All twelve days

“Therefore your end is on you,
Is on you and your kings,
Not for a fire in Ely fen,
Not that your gods are nine or ten,
But because it is only Christian men Guard even heathen things.

“For our God hath blessed creation,
Calling it good. I know
What spirit with whom you blindly band
Hath blessed destruction with his hand;
Yet by God’s death the stars shall stand
And the small apples grow.”

G. K. Chesterton, The Ballad of the White Horse

Many of the traditions that are associated with Christmas are, we are told, of pagan origin: the Yule log, mistletoe, Christmas tree, and the use of fire and lights. Critics of Christmas point these out to us, and we are supposed to fall away in confusion and distress and abandon our faith. I am always amazed when I meet someone who tries these arguments. They know nothing of Catholicism. We hold as a basic of Thomistic theology that grace builds on nature. It would be very surprising if Christmas did not have these originally pagan symbols. Pagans also ate supper at supper time, sat at a table, cooked and warmed themselves over a fire, and sang songs.

The prevalence of Christmas trees, presents, lights, and feasting are themselves tributes to the Incarnation, so much so that even unbelievers participate. The star that appeared over the stable at Bethlehem is memorialized by the lights with which we decorate our homes, so that every home becomes a type of Christmas stable; the mistletoe, considered magic in pagan days because, as a parasite of oaks, it had no visible roots, is itself an anticipation of Our Lord’s claim that foxes have lairs, and birds have nests, but the Son of Man has nowhere to lay His head. The Christmas tree and wreath, being of evergreen, are a pagan anticipation of the tree of life, which is Our Lord Himself and His victory over death.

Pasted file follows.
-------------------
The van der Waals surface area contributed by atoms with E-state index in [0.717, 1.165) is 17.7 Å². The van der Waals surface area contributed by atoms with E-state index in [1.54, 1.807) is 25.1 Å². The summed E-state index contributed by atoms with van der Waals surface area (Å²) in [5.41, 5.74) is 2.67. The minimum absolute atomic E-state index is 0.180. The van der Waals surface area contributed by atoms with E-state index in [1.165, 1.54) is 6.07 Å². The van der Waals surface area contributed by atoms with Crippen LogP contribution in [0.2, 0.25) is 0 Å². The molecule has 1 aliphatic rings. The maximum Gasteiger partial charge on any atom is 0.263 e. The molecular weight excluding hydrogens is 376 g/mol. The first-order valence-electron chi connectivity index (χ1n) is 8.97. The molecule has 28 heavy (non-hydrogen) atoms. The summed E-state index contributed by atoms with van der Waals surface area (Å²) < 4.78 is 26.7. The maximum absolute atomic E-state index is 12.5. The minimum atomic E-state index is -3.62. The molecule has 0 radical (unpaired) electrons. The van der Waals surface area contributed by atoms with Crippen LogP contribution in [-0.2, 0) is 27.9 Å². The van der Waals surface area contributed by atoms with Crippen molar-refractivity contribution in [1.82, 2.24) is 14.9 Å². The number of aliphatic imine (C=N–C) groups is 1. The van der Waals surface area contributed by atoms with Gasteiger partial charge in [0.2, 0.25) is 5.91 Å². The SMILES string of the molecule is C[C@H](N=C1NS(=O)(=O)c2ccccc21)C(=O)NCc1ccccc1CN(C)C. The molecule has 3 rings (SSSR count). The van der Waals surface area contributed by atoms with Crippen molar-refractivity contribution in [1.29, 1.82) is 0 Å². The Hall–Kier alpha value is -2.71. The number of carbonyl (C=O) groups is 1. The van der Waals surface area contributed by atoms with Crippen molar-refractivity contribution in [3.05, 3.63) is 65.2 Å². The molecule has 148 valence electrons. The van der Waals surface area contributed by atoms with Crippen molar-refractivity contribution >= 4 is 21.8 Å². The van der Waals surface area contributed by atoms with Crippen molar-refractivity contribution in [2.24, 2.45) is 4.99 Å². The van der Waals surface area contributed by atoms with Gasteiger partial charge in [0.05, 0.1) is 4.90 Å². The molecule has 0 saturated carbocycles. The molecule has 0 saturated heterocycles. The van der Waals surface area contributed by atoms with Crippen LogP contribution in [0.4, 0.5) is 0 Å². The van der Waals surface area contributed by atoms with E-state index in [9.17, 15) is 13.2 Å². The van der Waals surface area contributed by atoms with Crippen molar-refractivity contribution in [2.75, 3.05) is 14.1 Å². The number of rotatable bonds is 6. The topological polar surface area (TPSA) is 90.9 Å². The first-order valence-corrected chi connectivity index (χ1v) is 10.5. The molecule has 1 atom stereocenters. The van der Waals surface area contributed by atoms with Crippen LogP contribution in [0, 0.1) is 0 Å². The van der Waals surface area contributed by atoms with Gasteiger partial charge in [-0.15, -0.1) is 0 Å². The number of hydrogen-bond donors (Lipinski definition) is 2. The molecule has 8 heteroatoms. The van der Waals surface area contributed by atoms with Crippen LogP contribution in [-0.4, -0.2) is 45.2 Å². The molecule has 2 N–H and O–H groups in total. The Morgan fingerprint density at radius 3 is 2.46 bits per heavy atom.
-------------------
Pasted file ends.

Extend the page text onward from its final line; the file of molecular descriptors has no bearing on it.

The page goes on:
And, of course, the presents. Presents are a birthday gift and, giving to each other, we give to Christ in each of us.

Neither non-Christians nor Puritans accept these things. They want to keep religion distinct, either from a desire to limit it or a desire to keep it pure, which is the same thing. But a real religion cannot be kept locked away; it arises spontaneously, and I find it amazing that even atheists who express hatred of the Catholic Faith must follow the forms of Christmas as if against their own will.

But, while these forms give tribute to the Incarnation, they are not enough in themselves. There are few things more depressing than the emptiness of a Christ-less Christmas. The television goes on, and everyone watches Christmas specials with skaters dressed as candy canes or elves, as semi-clad women in Santa Claus suits skate past smiling at the camera. Everyone wants the life that Christmas promises, that Christmas can provide; yet many do not want to forgo the pleasures that the culture of death promises, but never delivers. So we reach for the trappings, and miss the thing itself—the disappointment all around us after Christmas Day is palpable.

There are few things more pleasant than the feel, the atmosphere of a home when a newborn baby is brought home from the hospital. The house, no matter how small or derelict (I know this from experience!) is enveloped in reverent quiet; the new mother is calm and content; and the whole family tiptoes in silence. In my home, even the dogs seemed to understand this and would quietly approach the bassinette, look in, and then slowly walk away as if to not waken the sleeping baby. This lasts for about two weeks as the atmosphere of quiet joy that came with the sleeping newborn slowly gives way to the joys of an awakening baby exploring the world.

So it is with the season of Christmas, an event manifest for us every year. This is why the Church in her wisdom has given us twelve days for the feast. The fun of Christmas itself does not end when presents are opened, and it does not depend on the wealth of the trappings for its beauty.

I have been in homes of bachelors, various of my unmarried uncles or aunts, that were filled with this same sense of beauty and reverence over Christmas—because these men and women were open to life. I have been in the homes of childless couples that were filled with this life of Christmas all year long. And, I have been to houses where all the material happiness that can be bought was there, yet the homes were pervaded with a sense of hard sadness because they had chosen to prevent the life their marriage should have provided. This is not a judgment; it is a fact.

Yet the whole point of Christmas is that this need not be the final defining fact for anyone. For there is always the hope that comes with welcoming Christ, and welcoming life—especially at Christmas.

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